Her uncle, James, who had been on the settlement, who escaped the attack, comes searching for her and the other four young people who’d been captured. And he manages over time to get the other four back, but he never gets Cynthia Ann back. He writes a narrative of his own account. And James is telling the story both to justify what he’s done and who he is. So immediately, right from the start with Cynthia Ann, you have people coming along, taking the basic story, embellishing it a bit, changing parts of it to fit their needs and their sensibility. In the same way, after this raid [where] the Texas Rangers and the Cavalry free her, people like “Sul” Ross, who was the Texas Ranger captain helping to lead that raid, described what happened, and his version of it changed over time. So everybody uses this basic simple tale and tells it the way they need to tell it, and gradually, it’s very hard to sort the fact from fiction. There are very few facts that really are reliable that we can count on. So my book becomes as much about the making of the myth, and how that happens over time, and how each generation comes along and re-tells this thing to fit their own needs and their own sensibility. And what started as a simple story becomes the basic Texas foundational myth.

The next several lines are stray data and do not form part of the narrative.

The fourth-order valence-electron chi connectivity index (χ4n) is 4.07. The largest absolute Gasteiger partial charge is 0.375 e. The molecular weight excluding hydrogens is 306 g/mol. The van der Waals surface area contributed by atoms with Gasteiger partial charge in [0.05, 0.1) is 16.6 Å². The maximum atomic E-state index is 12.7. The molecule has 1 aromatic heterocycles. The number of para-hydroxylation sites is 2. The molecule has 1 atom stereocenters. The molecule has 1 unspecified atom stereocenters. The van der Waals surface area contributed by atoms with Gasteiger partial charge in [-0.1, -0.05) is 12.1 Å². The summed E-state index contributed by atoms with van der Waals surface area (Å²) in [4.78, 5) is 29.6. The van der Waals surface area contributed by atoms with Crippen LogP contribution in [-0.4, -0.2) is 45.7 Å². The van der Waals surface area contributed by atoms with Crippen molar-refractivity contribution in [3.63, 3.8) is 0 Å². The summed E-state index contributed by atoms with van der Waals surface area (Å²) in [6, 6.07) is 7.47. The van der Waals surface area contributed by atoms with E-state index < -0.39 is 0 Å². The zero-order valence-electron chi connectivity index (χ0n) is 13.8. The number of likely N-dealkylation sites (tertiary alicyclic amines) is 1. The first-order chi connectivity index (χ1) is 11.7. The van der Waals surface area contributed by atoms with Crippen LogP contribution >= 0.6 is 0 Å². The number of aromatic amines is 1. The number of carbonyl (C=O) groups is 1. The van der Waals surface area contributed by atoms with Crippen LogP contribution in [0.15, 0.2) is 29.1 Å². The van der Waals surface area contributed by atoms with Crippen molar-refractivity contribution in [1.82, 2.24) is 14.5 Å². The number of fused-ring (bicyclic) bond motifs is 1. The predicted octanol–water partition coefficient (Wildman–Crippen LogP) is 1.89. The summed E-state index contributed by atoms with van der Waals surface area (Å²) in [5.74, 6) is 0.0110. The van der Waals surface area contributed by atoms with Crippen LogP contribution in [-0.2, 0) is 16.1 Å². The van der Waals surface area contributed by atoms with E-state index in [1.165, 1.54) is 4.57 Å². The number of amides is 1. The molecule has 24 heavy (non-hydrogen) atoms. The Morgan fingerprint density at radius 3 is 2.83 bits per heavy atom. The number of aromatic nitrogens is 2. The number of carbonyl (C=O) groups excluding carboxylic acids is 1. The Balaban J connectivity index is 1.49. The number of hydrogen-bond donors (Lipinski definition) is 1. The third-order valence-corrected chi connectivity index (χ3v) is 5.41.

Texas Book Festival — San Antonio Edition
  • The Texas Book Festival starts a chapter in San Antonio San Antonio sometimes gets knocked for not being literary, or even literate, enough for such a big city with such grand “creative class” ambitions. | 4/10/2013
  • Interview with Char Miller At War Over the Environment: Two Experts on the Politics of Parks and the Natural World with George Bristol and Char Miller | 4/10/2013
  • Interview with Lawrence Wright In his newest book, Going Clear, Austin-based journalist Lawrence Wright profiles Scientology, a new American religion that, while ubiquitous among the... | 4/10/2013
  • Interview with Glenn Frankel You know what they say, writing about filming is like painting about mixology, or something. By many accounts Pulitzer prize-winning Glenn Frankel has reversed... | 4/10/2013
  • Interview with Hipolito Acosta The Shadow Catcher: A U.S. Agent Infiltrates Mexico’s Deadly Crime Cartels | 4/10/2013
  • Interview with Ricardo Ainslie Ricardo Ainslie frequented Juárez during its most violent years, as war between the Sinaloa and Juárez cartels raged and soaked the city in blood. | 4/10/2013
  • Interview with Laurie Ann Guerrero Laurie Ann Guerrero’s collection Tongue in the Mouth of the Dying won the 2012 Andrés Montoya Poetry Prize and was published February 15 by University of... | 4/10/2013
  • Interview with Nan Cuba You Can’t Go Home Again: Fiction about Family Secrets with Nan Cuba and Andrew Porter | 4/10/2013
We welcome user discussion on our site, under the following guidelines:

To comment you must first create a profile and sign-in with a verified DISQUS account or social network ID. Sign up here.

Comments in violation of the rules will be denied, and repeat violators will be banned. Please help police the community by flagging offensive comments for our moderators to review. By posting a comment, you agree to our full terms and conditions. Click here to read terms and conditions.
comments powered by Disqus